Newcastle, Cardiff and Huddersfield entered the final Premier League game week of October 2018 as the only winless sides in the Premier League. While this has spelt doom for teams in the past, many have gone on to do extremely well, showing exactly why Jimmy Greaves once saw fit to call football a ‘funny old game’.
Slow starters this time around, Newcastle have a history of turning around poor starts. Bobby Robson’s appointment in 1999/2000 proved crucial to changing the Magpies fortunes over the course of three years.
In the case of Newcastle’s class of 2018/19, there are most certainly mitigating circumstances, with the Magpies arguably suffering the toughest start of any team in the league this term. Though there remains cause for optimism, Rafael Benitez’ defensive style is under the cosh from critics, and nothing has prevented Newcastle’s Premier League odds for relegation from shortening as a result. Of course, the Premier League is awash with many examples of teams making dismal starts, but in many cases, those teams emerge stronger for having experienced them.
How soon we forget…
One needs only to cast their mind back to this time last year, when Crystal Palace manager Roy Hodgson inherited a dishevelled mess from predecessor Frank De Boer. By October 2017, Palace’s record read: played seven, lost seven, scored zero. Only one previous team (the doomed Portsmouth squad of 2009/10) had attained this, and even the Derby County team of 2007/08 – which eventually went down with just 11 points – had done better by the same stage.
In short, this was a non-survivable start. At that time there was no precedent for Premier League teams surviving after losing the first seven games, but then came the turning point. On 14 October 2017, reigning champions Chelsea came to Selhurst Park as massive odds-on favourites. Even the pundits safely pocketed in the gantry were cowering with fear, in anticipating of an utter bloodbath.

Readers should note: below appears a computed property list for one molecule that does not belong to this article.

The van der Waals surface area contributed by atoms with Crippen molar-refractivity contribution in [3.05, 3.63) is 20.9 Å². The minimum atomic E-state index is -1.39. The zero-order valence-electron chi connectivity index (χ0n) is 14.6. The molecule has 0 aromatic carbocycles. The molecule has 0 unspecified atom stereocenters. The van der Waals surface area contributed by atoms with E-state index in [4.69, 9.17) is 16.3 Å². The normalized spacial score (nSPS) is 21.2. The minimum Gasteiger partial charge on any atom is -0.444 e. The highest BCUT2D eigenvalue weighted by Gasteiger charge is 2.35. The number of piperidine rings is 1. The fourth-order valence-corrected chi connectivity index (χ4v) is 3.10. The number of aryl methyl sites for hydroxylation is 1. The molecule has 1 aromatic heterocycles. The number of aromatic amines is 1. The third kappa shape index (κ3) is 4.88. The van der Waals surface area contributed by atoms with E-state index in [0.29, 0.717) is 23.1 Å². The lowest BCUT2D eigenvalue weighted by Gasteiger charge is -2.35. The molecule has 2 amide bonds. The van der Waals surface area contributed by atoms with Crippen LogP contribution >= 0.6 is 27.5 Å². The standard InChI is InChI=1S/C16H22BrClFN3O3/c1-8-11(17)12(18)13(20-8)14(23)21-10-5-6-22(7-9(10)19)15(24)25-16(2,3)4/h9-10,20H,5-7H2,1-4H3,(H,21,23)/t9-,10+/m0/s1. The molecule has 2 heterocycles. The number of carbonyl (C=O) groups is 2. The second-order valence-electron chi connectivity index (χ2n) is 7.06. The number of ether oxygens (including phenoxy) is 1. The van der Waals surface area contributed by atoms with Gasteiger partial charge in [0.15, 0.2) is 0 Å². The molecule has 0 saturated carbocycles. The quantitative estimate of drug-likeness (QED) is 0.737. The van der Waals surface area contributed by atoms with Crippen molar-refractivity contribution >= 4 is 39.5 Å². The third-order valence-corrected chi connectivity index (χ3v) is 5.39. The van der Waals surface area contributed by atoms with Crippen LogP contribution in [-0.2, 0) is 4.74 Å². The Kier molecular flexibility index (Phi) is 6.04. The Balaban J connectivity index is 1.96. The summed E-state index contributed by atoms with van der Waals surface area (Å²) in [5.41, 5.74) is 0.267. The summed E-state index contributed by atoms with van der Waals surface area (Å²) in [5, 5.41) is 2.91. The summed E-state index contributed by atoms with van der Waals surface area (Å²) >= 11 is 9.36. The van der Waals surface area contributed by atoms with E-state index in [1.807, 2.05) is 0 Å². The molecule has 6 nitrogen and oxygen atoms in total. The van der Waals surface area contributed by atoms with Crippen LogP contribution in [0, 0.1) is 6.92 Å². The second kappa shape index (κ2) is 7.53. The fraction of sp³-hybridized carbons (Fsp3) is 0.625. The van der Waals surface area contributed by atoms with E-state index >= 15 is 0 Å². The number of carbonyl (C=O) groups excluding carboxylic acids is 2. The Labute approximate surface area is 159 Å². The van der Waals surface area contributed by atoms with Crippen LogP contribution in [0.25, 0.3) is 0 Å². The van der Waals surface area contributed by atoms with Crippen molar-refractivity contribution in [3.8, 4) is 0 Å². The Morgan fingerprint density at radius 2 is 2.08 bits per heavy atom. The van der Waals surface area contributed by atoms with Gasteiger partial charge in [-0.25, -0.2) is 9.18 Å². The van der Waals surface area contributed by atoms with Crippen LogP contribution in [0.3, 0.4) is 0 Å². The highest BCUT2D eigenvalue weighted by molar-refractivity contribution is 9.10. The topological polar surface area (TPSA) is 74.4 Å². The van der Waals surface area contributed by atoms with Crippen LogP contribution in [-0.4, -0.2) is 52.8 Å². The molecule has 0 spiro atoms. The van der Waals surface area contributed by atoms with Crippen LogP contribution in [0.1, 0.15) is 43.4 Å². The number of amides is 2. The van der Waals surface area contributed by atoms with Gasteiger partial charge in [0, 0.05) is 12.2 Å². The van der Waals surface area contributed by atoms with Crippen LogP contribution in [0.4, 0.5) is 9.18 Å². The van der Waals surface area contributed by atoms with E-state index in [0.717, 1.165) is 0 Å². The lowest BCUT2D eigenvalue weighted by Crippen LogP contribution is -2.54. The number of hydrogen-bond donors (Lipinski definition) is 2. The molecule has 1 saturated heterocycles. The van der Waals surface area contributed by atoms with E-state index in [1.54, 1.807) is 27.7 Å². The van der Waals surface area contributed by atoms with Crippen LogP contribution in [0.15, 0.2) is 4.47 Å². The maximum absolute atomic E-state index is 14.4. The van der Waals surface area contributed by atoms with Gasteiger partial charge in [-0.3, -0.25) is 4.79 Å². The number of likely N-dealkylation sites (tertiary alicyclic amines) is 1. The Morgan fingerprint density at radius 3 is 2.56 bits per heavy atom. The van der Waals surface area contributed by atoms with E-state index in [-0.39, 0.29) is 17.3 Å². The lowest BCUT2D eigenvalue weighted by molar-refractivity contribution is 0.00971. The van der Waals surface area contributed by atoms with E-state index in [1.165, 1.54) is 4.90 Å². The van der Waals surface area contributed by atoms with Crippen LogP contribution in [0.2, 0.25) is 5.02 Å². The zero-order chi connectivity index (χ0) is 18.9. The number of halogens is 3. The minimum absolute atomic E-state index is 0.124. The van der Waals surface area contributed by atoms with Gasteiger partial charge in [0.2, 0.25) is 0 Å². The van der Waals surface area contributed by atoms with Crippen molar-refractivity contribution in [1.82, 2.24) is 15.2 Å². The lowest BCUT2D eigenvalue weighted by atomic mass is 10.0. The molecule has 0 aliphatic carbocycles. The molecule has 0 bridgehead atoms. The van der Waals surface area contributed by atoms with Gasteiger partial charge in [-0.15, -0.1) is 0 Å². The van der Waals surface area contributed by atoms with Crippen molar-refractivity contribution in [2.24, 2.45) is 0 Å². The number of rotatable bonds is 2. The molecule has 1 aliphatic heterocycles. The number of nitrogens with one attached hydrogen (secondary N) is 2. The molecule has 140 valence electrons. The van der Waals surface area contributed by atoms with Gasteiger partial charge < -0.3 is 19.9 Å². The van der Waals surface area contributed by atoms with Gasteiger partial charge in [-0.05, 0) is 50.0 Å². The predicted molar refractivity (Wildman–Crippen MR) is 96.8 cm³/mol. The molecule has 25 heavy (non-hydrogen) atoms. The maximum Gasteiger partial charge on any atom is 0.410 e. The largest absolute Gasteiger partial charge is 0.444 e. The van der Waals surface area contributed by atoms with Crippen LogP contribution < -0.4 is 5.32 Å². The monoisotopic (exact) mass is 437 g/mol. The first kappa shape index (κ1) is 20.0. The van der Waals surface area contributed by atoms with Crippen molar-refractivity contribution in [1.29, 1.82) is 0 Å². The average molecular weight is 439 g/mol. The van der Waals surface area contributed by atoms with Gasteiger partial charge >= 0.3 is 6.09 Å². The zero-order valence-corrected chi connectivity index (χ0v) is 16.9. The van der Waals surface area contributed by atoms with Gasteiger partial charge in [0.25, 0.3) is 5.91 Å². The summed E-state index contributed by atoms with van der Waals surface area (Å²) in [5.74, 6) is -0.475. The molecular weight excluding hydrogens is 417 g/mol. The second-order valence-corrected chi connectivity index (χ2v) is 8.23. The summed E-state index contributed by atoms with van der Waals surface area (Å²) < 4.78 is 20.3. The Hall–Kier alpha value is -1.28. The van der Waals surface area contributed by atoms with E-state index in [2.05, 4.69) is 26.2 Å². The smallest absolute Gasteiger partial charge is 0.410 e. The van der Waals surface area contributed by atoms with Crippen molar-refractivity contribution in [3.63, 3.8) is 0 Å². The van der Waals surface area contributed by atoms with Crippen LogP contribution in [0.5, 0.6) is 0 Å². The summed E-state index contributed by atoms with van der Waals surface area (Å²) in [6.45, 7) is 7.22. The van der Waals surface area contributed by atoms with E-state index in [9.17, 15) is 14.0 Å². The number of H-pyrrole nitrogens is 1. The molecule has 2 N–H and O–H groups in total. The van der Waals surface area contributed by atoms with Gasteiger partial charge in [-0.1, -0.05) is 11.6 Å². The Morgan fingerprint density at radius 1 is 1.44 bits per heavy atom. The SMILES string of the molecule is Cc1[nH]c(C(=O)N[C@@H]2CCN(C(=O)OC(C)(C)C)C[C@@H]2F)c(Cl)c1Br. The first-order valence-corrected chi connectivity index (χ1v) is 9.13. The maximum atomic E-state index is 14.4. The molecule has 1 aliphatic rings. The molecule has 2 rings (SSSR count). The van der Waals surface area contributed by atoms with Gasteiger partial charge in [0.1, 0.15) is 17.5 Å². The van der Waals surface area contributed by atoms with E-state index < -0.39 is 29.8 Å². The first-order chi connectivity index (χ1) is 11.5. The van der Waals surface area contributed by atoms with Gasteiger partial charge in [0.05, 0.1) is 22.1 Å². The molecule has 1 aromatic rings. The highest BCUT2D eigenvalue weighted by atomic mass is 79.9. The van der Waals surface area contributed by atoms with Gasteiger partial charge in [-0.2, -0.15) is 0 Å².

Frank De Boer wanted “dominant football”. He got a P45.
What unfolded was nothing short of a miracle. From the very first whistle, it was impossible to tell which team was rooted at the bottom of the Premier League, primed for an early relegation, and which had very recently romped to a total of 93 points on route to the title. Palace beat the then-champions 2-1, with a goal from Wilfred Zaha on the stroke of half-time proving decisive, even though Chelsea – as expected – dominated the possession in the second half.
In many cases, a simple change of personnel is all that is needed. One notable example of this in action is when Joe Royle took over from Mike Walker at Everton, after the Merseysiders scraped just one win from the first fourteen games. The former Evertonian transformed his side into a team of rock solid battlers. With his ‘Dogs of War’ going on to not only survive, but also win the F.A Cup in 1995.
Everton were also bottom of the league at the start of October in 2005/06 and 2010/11, but Everton chairman Bill Kenwright kept his faith in then-manager David Moyes. Both seasons saw remarkable post-Christmas recoveries, with the latter also seeing a comfortable top half finish.
Everton won just one game of the first fourteen in 1994/95, but went on to survive and win the F.A Cup. This famous Merseyside Derby win in November 1994 was the catalyst to recovery.
Of course, no list of this ilk would be complete without a mention of Southampton – a club that became synonymous with survival in the 1990s. Until south coast rivals Portsmouth lost the first seven games of 2009/10, Southampton’s squad of 1998/99 had the accolade of being the weakest starter in Premier League history, after taking just two points from the first nine games.
The Saints went on to survive, but not before another dramatic final day escape! That would become less of a theme after the turn of the century, though disaster would finally strike in 2005.
Perhaps the most remarkable tale of all lies within Tottenham’s start to 2008/09, when a side managed by the hated Juande Ramos took just two points from the first twenty-four available, but went on to survive under Harry Redknapp. Within two years of Ramos’ sacking, Tottenham were making their Champions League bow against then-European champions Inter Milan.
If your team is rooted to the bottom of the league at the start of October, remember the words ‘nil desperandum’!